Photo Credit: WISHH
ISA and WISHH build partnerships to reap the power of soy protein
January 19, 2022
Iowa soybean grower and ASA/WISHH Secretary Morey Hill joined WISHH in December to witness the power of soy protein for businesses and government agencies that are on the frontlines of global food security.
Hill participated in WISHH’s USB-funded “U.S. Soybean Growers Take Action for Global Food Security” dialogue in Rhode Island on Dec. 15-16. USDA Foreign Agricultural Service Associate Administrator Brooke Jamison and U.S. Agency for International Development Deputy Assistant Administrator Mike Michener, who is a native of Iowa, attended along with other global food security leaders and industry representatives.
“The American farmer is good at growing soybeans, and we will produce,” says Hill. “But we always need markets for that production whether it’s turning soybeans to soybean meal to feed hogs or chicken or into aquaculture feed or soy meal like we saw in Rhode Island to actually feed people with a soy-based product.”
The program included an opportunity to pack soy-protein foods at a Rhode Island-based enterprise that counts on U.S. soy to supply protein. Every day, Edesia manufacturers 1.5 million packets of soy-containing foods at their technologically sophisticated factory that runs 24-hours a day. Edesia is the largest U.S.-based producer of Ready-to-Use Therapeutic (RUTF) and Supplementary (RUSF) foods.
In 2022, Edesia forecasts they will use 7.5 million pounds of soy flour, requiring the equivalent of about 192,307 bushels of soybeans. Additionally, Edesia would like to use 5 million pounds of high oleic soybean oil per year.
Edesia and WISHH are exploring a new all-soy formulation of a RUSF, which would meet their protein requirements and reduce their costs. Edesia calculates that the soy protein product would allow them to produce enough of this nutritional treatment to nourish a total of 2 million children each year.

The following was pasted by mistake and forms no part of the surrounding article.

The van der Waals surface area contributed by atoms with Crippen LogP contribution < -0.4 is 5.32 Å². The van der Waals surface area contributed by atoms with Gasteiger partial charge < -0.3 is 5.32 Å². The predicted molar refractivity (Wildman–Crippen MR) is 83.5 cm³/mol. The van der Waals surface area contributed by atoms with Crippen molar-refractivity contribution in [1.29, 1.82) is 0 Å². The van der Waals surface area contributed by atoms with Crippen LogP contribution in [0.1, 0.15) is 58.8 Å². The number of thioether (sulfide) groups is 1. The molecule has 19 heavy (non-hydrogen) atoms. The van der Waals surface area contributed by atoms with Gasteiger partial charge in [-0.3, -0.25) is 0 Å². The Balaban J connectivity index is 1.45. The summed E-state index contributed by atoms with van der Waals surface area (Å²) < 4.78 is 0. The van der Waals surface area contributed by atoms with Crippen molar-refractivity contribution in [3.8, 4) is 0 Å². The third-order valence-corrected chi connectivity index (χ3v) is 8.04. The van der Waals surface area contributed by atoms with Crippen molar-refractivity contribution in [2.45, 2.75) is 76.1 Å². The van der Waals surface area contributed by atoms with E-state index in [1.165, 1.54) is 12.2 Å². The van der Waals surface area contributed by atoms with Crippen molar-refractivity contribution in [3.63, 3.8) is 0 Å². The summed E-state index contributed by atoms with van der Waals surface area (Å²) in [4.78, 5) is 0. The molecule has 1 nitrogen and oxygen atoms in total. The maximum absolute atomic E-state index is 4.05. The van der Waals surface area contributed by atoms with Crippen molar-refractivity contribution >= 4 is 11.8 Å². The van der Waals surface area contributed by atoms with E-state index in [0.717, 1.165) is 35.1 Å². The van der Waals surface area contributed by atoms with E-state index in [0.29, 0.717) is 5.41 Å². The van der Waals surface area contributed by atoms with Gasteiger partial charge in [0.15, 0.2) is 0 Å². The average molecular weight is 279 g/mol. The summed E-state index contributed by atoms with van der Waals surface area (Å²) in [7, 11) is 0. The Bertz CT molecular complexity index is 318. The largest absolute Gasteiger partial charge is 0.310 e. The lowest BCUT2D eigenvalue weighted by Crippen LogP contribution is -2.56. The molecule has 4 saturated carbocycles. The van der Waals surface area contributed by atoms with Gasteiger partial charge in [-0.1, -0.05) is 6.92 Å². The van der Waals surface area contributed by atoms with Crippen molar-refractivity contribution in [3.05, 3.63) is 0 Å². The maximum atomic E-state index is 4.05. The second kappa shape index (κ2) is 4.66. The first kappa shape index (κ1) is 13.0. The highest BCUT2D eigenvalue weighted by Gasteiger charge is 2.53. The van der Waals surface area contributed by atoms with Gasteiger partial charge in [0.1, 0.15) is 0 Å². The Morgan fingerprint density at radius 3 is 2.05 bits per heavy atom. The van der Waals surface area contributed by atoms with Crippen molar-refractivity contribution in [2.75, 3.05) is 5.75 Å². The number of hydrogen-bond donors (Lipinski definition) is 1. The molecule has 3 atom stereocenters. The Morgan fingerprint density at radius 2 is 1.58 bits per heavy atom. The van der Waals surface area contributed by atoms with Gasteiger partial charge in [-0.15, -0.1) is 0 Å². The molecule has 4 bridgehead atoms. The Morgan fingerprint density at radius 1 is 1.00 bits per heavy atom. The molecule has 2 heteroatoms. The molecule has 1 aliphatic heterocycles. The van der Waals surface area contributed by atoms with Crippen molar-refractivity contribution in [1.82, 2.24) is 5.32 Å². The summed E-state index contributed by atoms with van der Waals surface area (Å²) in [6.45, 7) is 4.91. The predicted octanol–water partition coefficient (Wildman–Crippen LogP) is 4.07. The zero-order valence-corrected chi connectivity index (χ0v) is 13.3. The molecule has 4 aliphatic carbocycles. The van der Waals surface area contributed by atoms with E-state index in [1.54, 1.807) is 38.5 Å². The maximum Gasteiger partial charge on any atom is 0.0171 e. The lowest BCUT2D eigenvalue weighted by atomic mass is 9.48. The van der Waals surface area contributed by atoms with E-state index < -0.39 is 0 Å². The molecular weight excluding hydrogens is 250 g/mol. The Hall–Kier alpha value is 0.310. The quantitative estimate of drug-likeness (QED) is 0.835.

“Not all proteins are created equal,” reported Edesia staff to WISHH’s event attendees. “Soy is by far the best protein available in the plant world for both quality and quantity. That is why soy is such an important part of our products.”
Edesia’s leading customers are the U.S. Agency for International Development (USAID), USDA, UNICEF, WFP, and other organizations that purchase their products. These organizations transport Edesia’s products to some of the world’s most challenging places and remote locations. As a federal contractor selling into USAID’s Title II P.L. 480 program, they must source U.S. commodities.
In total, Edesia’s products are consumed in 60 countries. The packages that Hill saw manufactured in December shipped to West Africa where government and non-governmental organizations are distributing them to communities with high levels of malnutrition.
WISHH already conducts trade and development activities in the region that is home to WISHH supply chain partners. These companies can also produce high-performing foods and feeds with quality U.S. ingredients to further fill the protein gap.
“Soybeans are going to help feed the world,” says Hill. “That just means more opportunity.”
Story and photos courtesy of WISHH.